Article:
You may already know that smoking is the number one cause of lung cancer in the United States. But do you know what’s number two?
The answer is radon, an invisible, radioactive gas. If you didn’t know, you’re not alone. January 22-26 is Radon Awareness Week, and as such, we are sharing this very important information with you, courtesy of the CDC.
“Radon is a serious public health problem, and a lot of people don’t know about it,” says Robert Whitcomb, Ph.D., at the Centers for Disease Control and Prevention in Atlanta, Georgia. He says it’s estimated to cause over 20,000 lung cancer deaths each year in the U.S. and that 1 out of 15 homes have dangerously high radon levels.
But many of the people living in those homes don’t have any idea, Whitcomb says. That’s not surprising because radon isn’t something you can see, unlike tobacco smoke. You can’t smell or taste it either.
“Testing your home for radon gas is the only way to know if it’s a risk,” says Whitcomb. “The good news is that it’s very easy to do.”
High radon levels can be a risk anywhere in any state. Both old homes and new homes can have radon problems. The risks from radon depend on two things:
- How much: High radon levels are more dangerous.
- How long: The more contact you have with radon gas, the greater your risk.
Testing your home is the only way to find out if you have a radon problem. The U.S. Surgeon recommends that all homes be tested for radon gas.
Radon gas forms naturally in the ground. Most radon mixes harmlessly with outdoor air, and we all breathe in low levels every day, Whitcomb says.
The problem is when radon from underground seeps into a home through cracks and gaps in the foundation and gets trapped inside. Breathing indoor air with high radon levels can — over time — damage the lungs and lead to cancer.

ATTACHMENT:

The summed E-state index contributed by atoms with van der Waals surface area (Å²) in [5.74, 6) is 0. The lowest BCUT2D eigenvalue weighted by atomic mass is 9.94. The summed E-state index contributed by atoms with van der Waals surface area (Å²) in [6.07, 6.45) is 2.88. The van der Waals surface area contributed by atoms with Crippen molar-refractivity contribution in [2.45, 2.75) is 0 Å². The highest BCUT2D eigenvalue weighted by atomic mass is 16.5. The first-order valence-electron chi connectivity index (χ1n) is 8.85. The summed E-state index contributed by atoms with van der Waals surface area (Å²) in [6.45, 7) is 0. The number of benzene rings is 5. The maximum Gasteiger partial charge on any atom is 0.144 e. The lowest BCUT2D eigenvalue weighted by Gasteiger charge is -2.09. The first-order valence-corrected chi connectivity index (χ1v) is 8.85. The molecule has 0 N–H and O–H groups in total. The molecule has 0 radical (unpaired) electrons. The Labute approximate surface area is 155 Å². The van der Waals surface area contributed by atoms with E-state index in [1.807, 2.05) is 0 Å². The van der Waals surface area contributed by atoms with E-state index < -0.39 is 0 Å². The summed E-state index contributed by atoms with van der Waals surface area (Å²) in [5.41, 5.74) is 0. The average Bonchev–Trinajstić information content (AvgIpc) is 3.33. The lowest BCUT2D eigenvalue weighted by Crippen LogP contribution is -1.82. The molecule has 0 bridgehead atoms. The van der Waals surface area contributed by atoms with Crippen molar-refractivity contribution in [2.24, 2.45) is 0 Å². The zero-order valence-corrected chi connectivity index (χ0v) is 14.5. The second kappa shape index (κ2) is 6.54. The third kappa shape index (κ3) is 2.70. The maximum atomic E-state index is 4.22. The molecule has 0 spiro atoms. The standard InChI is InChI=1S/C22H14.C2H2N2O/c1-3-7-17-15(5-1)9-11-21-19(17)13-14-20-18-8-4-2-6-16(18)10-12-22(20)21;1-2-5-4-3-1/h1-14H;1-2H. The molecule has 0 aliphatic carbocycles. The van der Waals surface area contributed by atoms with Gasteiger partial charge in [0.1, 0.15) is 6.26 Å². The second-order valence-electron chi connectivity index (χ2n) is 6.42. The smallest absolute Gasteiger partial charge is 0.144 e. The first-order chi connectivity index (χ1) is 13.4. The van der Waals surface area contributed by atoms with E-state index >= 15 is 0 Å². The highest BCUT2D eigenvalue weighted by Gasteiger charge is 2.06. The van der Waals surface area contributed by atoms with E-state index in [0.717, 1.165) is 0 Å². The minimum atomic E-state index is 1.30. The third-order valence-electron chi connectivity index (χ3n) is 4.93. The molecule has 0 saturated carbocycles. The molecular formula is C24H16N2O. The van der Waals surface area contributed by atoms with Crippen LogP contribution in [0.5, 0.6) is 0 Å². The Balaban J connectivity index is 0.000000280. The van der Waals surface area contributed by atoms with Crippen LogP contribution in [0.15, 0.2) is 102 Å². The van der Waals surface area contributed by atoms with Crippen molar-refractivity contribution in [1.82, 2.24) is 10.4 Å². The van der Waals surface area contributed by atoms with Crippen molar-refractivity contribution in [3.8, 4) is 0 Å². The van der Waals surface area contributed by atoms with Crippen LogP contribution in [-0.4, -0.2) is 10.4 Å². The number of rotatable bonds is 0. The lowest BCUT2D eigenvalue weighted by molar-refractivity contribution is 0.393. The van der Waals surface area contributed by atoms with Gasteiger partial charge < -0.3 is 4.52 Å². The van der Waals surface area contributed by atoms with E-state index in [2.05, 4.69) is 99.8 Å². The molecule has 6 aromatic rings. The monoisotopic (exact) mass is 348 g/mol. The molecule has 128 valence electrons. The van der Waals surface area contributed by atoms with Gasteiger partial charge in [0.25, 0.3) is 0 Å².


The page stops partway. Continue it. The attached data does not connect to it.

Why You Need to Test Your Home
Radon can really be a problem anywhere, Whitcomb says. It can be a risk in small homes and big homes, old homes and new homes.
“You can even have two almost identical houses right next to one another,” says Whitcomb. “One will have low radon levels while the other is very high. That’s why everyone needs to test.”
Fixing Radon Problems
“If you find out that you have high radon levels, it can be scary,” says Whitcomb. “But addressing the issue is often simpler than homeowners expect.”
Whitcomb says the key is to work with an expert who can help guide you. You can call your state’s radon office to get the name of someone who can offer advice.
Some radon issues need the help of a mitigation contractor — a specialist in fixing radon problems. They may use approaches like sub-slab depressurization: installing a pipe that sucks radon from the ground under the house and sends it into the outside air, where it’s harmless.
“High radon levels are a clear threat to your health,” Whitcomb says, “but the solutions are clear too. If you test your home and find out you have a problem, you can fix it.”
You can buy a testing kit online or at your local hardware store for just $10 to $20. You can also order one from the National Radon Program Services website or by calling 1-800-SOS-RADON (1-800-767-7236).
For more information on radon, please visit: https://www.cdc.gov/radon/radon-facts.html
Take care and be well,